Several small streams need to be crossed, but none involved getting a foot entirely into water on my trip. This may change if there's heavy rain.


At the top, the real peak is a big rock. Around the rock there is plenty of flat area for ham operations. Several trees are available for hanging wires. For me, however, the Slim-Jim did not work. I tried it once on a half-dead tree but the signal didn't get easily through other trees surrounding the area: it rained in the two days prior to my activation so all the trees were pretty wet, including the one I hang my Slim-Jim onto. I suppose the water on the antenna tree detuned the antenna and other trees absorbed much of the remaining signal. I didn't bother to try other trees but pulled out my Arrow II antenna. Immediately I got a ground contact and then a summit to summit with VA7NX operating on Vedder Peak VE7/FV-028, 90km away.

Since VA7NX was on 146.520, I yielded by switching to 146.535. I stayed there for a while but could not get a contact. Then I went back to 146.520 to get 5 more contacts.

7 contacts in half an hour, the contacts/time rate was exactly the same as my previous activation on Black Mountain, which I got 14 contacts in 1 hour.

But this day on Hollyburn Mountain, I could not operate any longer. The temperature on the peak was at or slightly below freezing point as I saw some ice on the way up. Wind was strong, but I could not stay on the leeward side because I wanted to point my antenna southeast. I could not put gloves on my right hand because I needed to write down the contacts. After the half hour operation my fingers were so cold that I could not tell whether I pressed down the push-to-talk button by feel. So I stopped.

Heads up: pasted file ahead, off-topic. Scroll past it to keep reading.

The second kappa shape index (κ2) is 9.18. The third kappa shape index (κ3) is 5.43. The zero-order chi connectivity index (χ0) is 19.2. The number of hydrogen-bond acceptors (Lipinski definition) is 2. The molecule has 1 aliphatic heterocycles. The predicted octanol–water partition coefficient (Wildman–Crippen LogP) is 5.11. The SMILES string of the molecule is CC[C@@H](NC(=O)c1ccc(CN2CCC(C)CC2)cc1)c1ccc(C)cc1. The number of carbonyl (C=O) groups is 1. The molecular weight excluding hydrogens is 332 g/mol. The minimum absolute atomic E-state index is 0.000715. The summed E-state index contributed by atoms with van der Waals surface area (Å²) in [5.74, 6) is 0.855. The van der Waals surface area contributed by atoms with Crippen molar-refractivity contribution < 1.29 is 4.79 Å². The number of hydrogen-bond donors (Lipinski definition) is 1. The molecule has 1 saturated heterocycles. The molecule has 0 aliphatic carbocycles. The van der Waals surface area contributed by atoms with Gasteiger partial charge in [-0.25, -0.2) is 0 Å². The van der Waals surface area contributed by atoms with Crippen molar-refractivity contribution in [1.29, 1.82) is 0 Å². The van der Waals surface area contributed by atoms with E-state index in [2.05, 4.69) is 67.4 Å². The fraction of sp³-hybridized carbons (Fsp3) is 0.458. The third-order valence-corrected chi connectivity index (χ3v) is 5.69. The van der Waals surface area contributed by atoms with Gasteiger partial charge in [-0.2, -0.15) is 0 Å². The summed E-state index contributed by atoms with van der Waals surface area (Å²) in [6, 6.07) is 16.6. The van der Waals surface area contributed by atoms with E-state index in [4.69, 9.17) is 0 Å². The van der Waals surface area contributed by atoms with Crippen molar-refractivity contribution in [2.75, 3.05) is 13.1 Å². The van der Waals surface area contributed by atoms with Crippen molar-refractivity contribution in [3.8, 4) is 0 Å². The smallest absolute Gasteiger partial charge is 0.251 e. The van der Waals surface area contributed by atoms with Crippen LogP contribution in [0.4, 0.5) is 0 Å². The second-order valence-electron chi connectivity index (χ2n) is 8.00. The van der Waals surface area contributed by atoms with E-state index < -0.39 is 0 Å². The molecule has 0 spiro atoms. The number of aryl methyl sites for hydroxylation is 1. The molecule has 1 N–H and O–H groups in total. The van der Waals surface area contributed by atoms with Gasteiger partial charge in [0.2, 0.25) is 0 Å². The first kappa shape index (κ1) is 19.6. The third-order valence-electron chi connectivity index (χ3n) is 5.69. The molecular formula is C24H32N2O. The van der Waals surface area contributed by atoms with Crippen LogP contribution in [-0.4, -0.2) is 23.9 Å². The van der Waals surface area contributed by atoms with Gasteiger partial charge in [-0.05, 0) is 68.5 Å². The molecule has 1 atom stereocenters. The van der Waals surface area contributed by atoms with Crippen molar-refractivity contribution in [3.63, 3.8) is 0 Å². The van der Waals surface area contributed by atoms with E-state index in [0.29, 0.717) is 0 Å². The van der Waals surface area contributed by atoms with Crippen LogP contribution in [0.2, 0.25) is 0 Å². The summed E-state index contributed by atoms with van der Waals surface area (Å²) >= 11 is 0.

Getting back down was NOT easy, if not more difficult than climbing up on Hollyburn. The sections that involved "hands on the ground" on the way up for me involved getting butt on the ground on the way down, many times voluntarily, and at least twice involuntarily. Mud under the boots is dangerous. Once done with the butt on the rocks section, trekking poles became useful because they reduce stress on my knees and at one time they saved me from hugging a shallow pond.

It took me 2.5 hours to get from parking to peak, and same 2.5 hours to get from peak to parking.

It is also easy to get lost at several places. If both sides look like a trail, look for orange markings on the trees or stripes tied onto bush branches, which mark the correct direction.


To a bare minimum, this mountain requires proper shoes. For the duration and difficulty getting down, I'd strongly recommend carrying everything on the 10-essentials list, especially on a day with expected deteriorating weather. Trekking poles and gloves are also useful.


Nonetheless, it was a fun trip which taught me that every mountain is different, even if they are very close to one another.

Now the rain season has arrived, I may have to revert to my usual all-indoor routines. But when there's a fair weather weekend, I probably will try SOTA activation again.